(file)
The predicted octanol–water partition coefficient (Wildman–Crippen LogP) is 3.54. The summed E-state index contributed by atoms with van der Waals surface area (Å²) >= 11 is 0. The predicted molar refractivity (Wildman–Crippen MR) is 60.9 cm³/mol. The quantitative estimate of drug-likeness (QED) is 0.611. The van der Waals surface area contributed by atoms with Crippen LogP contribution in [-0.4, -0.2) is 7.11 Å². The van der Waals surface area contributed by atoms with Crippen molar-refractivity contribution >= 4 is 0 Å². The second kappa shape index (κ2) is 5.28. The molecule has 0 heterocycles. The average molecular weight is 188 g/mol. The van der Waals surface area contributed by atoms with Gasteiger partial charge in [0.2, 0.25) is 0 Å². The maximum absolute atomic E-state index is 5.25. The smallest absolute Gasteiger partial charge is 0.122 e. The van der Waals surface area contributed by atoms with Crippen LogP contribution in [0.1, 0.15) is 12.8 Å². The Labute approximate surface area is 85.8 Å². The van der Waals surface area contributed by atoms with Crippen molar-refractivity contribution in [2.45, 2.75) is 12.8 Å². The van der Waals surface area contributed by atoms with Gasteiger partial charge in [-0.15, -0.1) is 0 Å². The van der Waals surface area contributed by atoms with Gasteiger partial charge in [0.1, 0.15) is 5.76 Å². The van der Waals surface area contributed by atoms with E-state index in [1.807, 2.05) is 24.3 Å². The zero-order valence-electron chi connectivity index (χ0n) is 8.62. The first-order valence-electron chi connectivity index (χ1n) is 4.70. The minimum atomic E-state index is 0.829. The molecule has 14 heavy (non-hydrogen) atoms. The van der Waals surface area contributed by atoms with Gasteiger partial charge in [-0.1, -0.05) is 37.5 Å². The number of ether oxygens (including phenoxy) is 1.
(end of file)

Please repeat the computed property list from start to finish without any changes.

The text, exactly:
The predicted octanol–water partition coefficient (Wildman–Crippen LogP) is 3.54. The summed E-state index contributed by atoms with van der Waals surface area (Å²) >= 11 is 0. The predicted molar refractivity (Wildman–Crippen MR) is 60.9 cm³/mol. The quantitative estimate of drug-likeness (QED) is 0.611. The van der Waals surface area contributed by atoms with Crippen LogP contribution in [-0.4, -0.2) is 7.11 Å². The van der Waals surface area contributed by atoms with Crippen molar-refractivity contribution >= 4 is 0 Å². The second kappa shape index (κ2) is 5.28. The molecule has 0 heterocycles. The average molecular weight is 188 g/mol. The van der Waals surface area contributed by atoms with Gasteiger partial charge in [0.2, 0.25) is 0 Å². The maximum absolute atomic E-state index is 5.25. The smallest absolute Gasteiger partial charge is 0.122 e. The van der Waals surface area contributed by atoms with Crippen LogP contribution in [0.1, 0.15) is 12.8 Å². The Labute approximate surface area is 85.8 Å². The van der Waals surface area contributed by atoms with Crippen molar-refractivity contribution in [2.45, 2.75) is 12.8 Å². The van der Waals surface area contributed by atoms with Gasteiger partial charge in [-0.15, -0.1) is 0 Å². The van der Waals surface area contributed by atoms with Gasteiger partial charge in [0.1, 0.15) is 5.76 Å². The van der Waals surface area contributed by atoms with E-state index in [1.807, 2.05) is 24.3 Å². The zero-order valence-electron chi connectivity index (χ0n) is 8.62. The first-order valence-electron chi connectivity index (χ1n) is 4.70. The minimum atomic E-state index is 0.829. The molecule has 14 heavy (non-hydrogen) atoms. The van der Waals surface area contributed by atoms with Gasteiger partial charge in [-0.1, -0.05) is 37.5 Å². The number of ether oxygens (including phenoxy) is 1.